The following examples
should help you understand the notation, terminology, and concepts related
to Venn diagrams and set
notation.

Let's say that our universe
contains the numbers 1,
2,
3,
and 4.
Let A be
the set containing the numbers 1
and 2;
that is, A =
{1, 2}. (Warning: The
curly braces are the customary notation for sets. Do not use parentheses
or square brackets.) Let B be
the set containing the numbers 2 and
3;
that is, B
= {2, 3}. Then we have
the following relationships, with pinkish shading marking the solution
"regions" in the Venn diagrams:

set
notation

pronunciation

meaning

Venn
diagram

answer

A
U B

"A
union B"

everything that
is in either of the sets

{1, 2, 3}

A
^ B or

"A
intersect B"

only the things that
are in both of the sets

{2}

A^{c}or
~A

"A
complement", or "not
A"

everything in
the universe outside of
A

{3, 4}

A
– B

"A
minus B",
or "A
complement B"

everything in
A except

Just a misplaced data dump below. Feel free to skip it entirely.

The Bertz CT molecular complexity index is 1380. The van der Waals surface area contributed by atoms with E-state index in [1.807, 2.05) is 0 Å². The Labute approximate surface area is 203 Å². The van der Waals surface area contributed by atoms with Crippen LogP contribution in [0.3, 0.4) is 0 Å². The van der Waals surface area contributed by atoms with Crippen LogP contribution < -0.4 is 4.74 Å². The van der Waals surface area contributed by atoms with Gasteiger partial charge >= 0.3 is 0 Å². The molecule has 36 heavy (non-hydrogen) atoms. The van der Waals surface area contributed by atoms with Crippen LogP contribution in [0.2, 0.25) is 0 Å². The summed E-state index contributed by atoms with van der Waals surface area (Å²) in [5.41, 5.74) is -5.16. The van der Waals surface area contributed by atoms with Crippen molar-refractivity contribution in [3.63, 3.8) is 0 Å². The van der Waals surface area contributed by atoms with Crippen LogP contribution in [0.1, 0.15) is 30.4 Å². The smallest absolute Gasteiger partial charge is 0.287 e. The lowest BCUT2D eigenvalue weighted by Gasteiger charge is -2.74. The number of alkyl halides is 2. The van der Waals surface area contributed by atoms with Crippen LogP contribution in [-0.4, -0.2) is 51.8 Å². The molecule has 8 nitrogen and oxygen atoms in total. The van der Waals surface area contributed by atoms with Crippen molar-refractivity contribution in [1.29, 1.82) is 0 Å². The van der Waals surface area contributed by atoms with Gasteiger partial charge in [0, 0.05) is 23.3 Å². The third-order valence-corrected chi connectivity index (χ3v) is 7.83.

for anything in its overlap with
B

{1}

~(A
U
B)

"not
(A
union B)"

everything outside
A and
B

{4}

~(A
^ B) or ~()

"not
(A
intersect B)"

everything outside
of the overlap of A
and B

{1, 3, 4}

There are gazillions of
other possibilities for set combinations and relationships, but these
are among the simplest and most common. Note that different texts use
different set notation, so you should not be at all surprised if your
text uses still other symbols than those used above. But while the notation
may differ, the concepts will be the same. By the way, as you probably
noticed, your Venn-diagram "circles" don't have to be perfectly
round; ellipses will do just fine.

The intersection of
A
and C
is just the overlap between those two circles, so:

Given the following
Venn diagram, shade inAU(B–C).

As usual when faced with
parentheses,
I'll work from the inside out.

I'll first find
B
–
C.
"B
complement
C"
means I take B and
then throw out its overlap with C,
which gives me this:

Now I have to union this with A:

Note that unioning with
A put
some of C (that
is, some of what I'd cut out when I did "B
– C")
back into the answer. This is okay. Just because we threw out C
at one point, doesn't mean
that it all has to stay out forever.